Distribution, ecology and systematics of Presbytis hosei and other leaf monkey species in North Borneo [article]

Hatta Ramlee, University, The Australian National, University, The Australian National
2018
This eighteen-month study focuses on the distribution, ecology and systematics of leaf monkey species especially P. hosei in Sarawak. This is the first detailed study ever conducted on the nominotypical P. hosei. The range of distribution of leaf monkeys has shrunk because of habitat destruction and hunting. P. chrysomelas and P. hosei are extinct in Niah, Lambir Hills and many other areas. The occurrence of P. chrysomelas in Similajau and P. frontata in Mukah is unknown. P. hosei now occurs in
more » ... fragmented populations in isolated forest patches in Bukit Nakan, Mt. Dulit, Sg. Dapui, Upper Baram, Usun Apau, and perhaps Lower Tinjar. P. rubicunda is reported on Mt. Dulit but its status in Upper Baram is unknown. Ecological data of P. hosei was collected in Sg. Unin and Sg. Dapui. P. hosei lives in groups of six to eight and eats mainly young leaves and unripe seeds. At Sg. Unin, P. hosei groups share the same home ranges due to the forest type; which is patchy because of logging, and suffers from rampant hunting, and has no major river. At Sg. Dapui, different groups inhabit different home ranges; here, a big river runs through the area with smaller tributaries creating natural boundaries, the forest area is bigger in size and there is lower level of habitat disturbance and hunting. P. hosei and rubicunda are sympatric on Mt. Dulit. Four different types of P. hosei calls were identified: loud call, inquisitive/warning call, alarm/flee call and intimate call. The loud call (male) has up to 33 audible exhalation sounds (>2 sec.) and a peak frequency of 2000-3000 Hz and 4-6 sub-units of calls. There are marked differences between the loud calls of P. hosei and P. sabana. Among the 'P. hosei group', there are significant differences in cranial characteristics, pelage colour and molecular phylogenetics but there are no differences between P. hosei and the putative P. everetti which should be considered as the female form of P. hosei. P. hosei, P. sabana and P. canicrus should be distinguished at the species level. With [...]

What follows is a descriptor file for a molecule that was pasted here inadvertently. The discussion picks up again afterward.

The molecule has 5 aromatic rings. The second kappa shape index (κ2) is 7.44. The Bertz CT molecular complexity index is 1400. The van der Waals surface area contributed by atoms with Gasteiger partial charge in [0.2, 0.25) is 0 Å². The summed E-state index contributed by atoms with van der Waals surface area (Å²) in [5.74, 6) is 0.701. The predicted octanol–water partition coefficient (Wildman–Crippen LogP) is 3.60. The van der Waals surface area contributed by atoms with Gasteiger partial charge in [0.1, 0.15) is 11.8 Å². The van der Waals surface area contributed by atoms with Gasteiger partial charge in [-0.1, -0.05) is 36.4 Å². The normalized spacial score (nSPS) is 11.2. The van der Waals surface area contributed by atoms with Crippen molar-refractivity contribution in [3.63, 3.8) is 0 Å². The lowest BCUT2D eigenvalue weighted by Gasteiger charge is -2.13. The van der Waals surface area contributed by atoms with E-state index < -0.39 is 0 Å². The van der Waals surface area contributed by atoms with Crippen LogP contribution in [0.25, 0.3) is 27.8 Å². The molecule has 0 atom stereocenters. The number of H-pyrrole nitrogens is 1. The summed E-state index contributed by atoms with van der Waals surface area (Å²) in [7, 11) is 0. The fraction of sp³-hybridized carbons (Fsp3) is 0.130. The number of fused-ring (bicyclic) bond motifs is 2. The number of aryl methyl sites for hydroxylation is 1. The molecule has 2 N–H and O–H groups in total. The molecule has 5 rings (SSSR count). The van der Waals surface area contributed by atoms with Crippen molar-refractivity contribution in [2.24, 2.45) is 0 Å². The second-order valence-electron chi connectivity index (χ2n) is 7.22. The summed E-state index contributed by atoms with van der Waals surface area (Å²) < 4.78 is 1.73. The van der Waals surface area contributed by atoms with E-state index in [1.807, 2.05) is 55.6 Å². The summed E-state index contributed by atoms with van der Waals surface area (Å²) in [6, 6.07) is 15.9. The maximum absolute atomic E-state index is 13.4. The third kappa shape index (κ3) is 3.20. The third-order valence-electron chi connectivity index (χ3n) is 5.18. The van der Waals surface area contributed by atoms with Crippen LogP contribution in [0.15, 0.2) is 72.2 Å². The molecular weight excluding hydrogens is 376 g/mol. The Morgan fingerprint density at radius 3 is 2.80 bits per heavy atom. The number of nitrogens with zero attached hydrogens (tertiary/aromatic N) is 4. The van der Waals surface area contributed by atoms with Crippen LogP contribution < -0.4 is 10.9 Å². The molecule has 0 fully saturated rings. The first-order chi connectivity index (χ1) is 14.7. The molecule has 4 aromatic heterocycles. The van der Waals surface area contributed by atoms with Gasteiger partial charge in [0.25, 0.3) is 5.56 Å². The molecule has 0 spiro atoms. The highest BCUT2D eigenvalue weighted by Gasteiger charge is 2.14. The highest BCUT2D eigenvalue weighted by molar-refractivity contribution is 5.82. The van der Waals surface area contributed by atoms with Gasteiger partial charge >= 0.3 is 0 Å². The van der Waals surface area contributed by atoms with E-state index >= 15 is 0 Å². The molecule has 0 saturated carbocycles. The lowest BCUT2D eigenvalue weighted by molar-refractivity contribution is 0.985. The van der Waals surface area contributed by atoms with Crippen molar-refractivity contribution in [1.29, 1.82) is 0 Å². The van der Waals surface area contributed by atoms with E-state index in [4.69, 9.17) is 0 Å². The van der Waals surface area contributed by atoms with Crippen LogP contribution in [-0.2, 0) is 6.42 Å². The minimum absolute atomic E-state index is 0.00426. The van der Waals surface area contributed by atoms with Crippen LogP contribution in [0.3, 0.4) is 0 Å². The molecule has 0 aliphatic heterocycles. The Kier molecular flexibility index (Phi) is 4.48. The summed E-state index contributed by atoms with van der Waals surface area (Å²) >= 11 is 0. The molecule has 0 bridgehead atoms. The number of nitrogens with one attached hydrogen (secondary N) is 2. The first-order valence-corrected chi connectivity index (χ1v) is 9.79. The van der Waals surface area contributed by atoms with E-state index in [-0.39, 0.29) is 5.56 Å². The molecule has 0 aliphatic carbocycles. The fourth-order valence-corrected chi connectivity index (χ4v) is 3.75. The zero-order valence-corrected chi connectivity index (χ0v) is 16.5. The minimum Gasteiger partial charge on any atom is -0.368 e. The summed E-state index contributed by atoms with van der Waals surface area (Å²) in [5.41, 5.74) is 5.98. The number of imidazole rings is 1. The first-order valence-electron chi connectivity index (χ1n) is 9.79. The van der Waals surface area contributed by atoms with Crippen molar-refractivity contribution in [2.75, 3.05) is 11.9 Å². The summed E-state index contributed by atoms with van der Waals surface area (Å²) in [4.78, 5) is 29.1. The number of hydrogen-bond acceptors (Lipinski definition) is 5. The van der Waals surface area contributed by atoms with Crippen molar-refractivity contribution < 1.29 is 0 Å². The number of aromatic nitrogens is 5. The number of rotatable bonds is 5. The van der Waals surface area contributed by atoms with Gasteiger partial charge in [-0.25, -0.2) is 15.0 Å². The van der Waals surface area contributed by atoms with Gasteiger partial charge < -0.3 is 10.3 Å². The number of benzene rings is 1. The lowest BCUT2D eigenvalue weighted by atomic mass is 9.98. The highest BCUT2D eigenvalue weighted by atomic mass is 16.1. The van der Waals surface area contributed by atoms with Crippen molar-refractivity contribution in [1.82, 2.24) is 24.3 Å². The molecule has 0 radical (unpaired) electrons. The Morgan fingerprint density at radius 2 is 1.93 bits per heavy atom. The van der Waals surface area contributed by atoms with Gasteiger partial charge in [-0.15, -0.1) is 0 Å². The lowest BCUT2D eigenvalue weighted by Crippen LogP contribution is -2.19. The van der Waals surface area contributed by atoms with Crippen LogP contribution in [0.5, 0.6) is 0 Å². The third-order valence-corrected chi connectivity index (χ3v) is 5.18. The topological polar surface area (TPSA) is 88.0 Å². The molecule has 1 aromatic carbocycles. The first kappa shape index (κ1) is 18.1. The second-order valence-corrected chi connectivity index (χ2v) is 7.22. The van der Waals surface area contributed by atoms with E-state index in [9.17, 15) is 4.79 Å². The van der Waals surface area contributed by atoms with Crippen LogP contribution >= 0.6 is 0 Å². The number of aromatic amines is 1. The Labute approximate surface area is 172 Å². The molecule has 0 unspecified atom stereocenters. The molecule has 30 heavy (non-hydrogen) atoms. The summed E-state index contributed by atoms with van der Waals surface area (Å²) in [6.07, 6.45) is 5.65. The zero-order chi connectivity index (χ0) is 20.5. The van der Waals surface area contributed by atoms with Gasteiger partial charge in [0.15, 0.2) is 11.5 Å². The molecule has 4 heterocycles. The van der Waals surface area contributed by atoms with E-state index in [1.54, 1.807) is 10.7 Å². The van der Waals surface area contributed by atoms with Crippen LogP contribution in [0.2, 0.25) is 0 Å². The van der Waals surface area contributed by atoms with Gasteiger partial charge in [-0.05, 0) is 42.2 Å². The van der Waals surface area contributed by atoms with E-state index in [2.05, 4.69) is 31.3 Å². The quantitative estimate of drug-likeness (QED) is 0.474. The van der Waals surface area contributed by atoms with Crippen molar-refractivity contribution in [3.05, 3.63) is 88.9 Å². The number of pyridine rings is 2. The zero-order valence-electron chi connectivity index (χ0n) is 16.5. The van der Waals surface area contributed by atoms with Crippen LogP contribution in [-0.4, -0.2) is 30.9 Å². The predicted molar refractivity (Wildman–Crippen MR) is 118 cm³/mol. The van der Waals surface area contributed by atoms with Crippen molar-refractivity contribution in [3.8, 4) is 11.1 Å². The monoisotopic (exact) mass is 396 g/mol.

doi:10.25911/5d5e72535cf55 fatcat:cyp5wx2gwjeqpiul6louz6nkua